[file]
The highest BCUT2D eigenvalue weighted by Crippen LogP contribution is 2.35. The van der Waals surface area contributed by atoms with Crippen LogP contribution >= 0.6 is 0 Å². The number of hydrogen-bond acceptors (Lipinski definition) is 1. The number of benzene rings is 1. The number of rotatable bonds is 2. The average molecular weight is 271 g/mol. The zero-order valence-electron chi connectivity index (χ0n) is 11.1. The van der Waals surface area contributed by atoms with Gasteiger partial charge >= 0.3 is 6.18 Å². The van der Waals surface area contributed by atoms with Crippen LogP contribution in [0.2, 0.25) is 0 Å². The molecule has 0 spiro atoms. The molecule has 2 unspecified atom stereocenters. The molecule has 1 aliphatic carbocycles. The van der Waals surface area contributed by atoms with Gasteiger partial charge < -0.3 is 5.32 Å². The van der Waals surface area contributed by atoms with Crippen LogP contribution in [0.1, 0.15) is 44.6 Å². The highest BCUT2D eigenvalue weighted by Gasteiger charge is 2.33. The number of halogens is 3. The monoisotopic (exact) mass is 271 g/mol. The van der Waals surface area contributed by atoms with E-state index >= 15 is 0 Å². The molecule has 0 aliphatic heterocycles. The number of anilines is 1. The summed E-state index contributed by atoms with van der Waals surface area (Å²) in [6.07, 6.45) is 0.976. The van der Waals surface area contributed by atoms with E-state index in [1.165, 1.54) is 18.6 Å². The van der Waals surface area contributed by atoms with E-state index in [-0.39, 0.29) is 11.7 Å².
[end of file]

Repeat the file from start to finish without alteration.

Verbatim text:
The highest BCUT2D eigenvalue weighted by Crippen LogP contribution is 2.35. The van der Waals surface area contributed by atoms with Crippen LogP contribution >= 0.6 is 0 Å². The number of hydrogen-bond acceptors (Lipinski definition) is 1. The number of benzene rings is 1. The number of rotatable bonds is 2. The average molecular weight is 271 g/mol. The zero-order valence-electron chi connectivity index (χ0n) is 11.1. The van der Waals surface area contributed by atoms with Gasteiger partial charge >= 0.3 is 6.18 Å². The van der Waals surface area contributed by atoms with Crippen LogP contribution in [0.2, 0.25) is 0 Å². The molecule has 0 spiro atoms. The molecule has 2 unspecified atom stereocenters. The molecule has 1 aliphatic carbocycles. The van der Waals surface area contributed by atoms with Gasteiger partial charge < -0.3 is 5.32 Å². The van der Waals surface area contributed by atoms with Crippen LogP contribution in [0.1, 0.15) is 44.6 Å². The highest BCUT2D eigenvalue weighted by Gasteiger charge is 2.33. The number of halogens is 3. The monoisotopic (exact) mass is 271 g/mol. The van der Waals surface area contributed by atoms with E-state index >= 15 is 0 Å². The molecule has 0 aliphatic heterocycles. The number of anilines is 1. The summed E-state index contributed by atoms with van der Waals surface area (Å²) in [6.07, 6.45) is 0.976. The van der Waals surface area contributed by atoms with E-state index in [1.165, 1.54) is 18.6 Å². The van der Waals surface area contributed by atoms with E-state index in [-0.39, 0.29) is 11.7 Å².